• Stephanie J. Harris University of South Africa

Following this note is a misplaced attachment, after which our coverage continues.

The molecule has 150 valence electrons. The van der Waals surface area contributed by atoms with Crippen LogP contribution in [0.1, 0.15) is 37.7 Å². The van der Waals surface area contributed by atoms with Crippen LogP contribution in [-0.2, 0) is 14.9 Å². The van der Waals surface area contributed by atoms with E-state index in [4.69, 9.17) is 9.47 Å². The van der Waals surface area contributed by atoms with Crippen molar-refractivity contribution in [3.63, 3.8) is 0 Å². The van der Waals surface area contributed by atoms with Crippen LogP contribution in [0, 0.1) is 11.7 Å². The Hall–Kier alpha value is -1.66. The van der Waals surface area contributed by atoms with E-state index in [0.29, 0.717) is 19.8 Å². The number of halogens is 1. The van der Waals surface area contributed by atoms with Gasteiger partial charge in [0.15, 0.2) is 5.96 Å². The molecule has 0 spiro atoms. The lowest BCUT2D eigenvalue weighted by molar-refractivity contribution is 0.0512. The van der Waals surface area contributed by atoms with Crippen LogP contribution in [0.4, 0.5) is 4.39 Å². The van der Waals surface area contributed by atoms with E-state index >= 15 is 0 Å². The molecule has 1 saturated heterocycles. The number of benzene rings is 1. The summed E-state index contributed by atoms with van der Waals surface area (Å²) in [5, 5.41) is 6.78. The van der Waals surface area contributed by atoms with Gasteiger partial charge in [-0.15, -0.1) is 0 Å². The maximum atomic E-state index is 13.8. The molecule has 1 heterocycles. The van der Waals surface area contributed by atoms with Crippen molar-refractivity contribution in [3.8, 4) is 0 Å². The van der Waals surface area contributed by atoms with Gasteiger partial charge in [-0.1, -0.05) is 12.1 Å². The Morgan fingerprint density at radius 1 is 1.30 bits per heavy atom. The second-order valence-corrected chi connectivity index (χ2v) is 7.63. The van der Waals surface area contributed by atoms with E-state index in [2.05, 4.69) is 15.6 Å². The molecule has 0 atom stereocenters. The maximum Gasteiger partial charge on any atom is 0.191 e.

Ancient Egyptian women’s headdresses in the form of circlets, fillets and diadems are intriguing in their complexity. In response to the increased need to indicate social status in a poorly literate dynastic society, these items of personal adornment became a powerful form of non-verbal communication. Garlands, originally made from handfuls of river plants, gradually developed into innovative and imaginatively powerful visual symbols when fashioned from metal and a variety of semi-precious stones. Botanical motifs symbolic of the Nile River and the duality of a unified Sema Tawy (Two Lands) were incorporated into magical and superstitious symbolism that encompassed social, political, religious, mythological and amuletic contexts. The headdresses that were worn were not purely ornamental but, it was believed, also provided apotropaic protection for the head. Flower motifs, material and colour played an important role in their belief system. The iconography and symbolism incorporated into a delicately crafted gold wire diadem excavated from Princess Khnumet’s 12th Dynasty (Middle Kingdom) tomb at Dashur (and currently housed in the Cairo Museum) will be systematically interpreted at primary and secondary levels in order to provide some insight into its owner. Given the relationship between form and function, a novel connection has been proposed between the iconography and symbolism, and the diadem’s use during an annual Nile inundation cultic festival.


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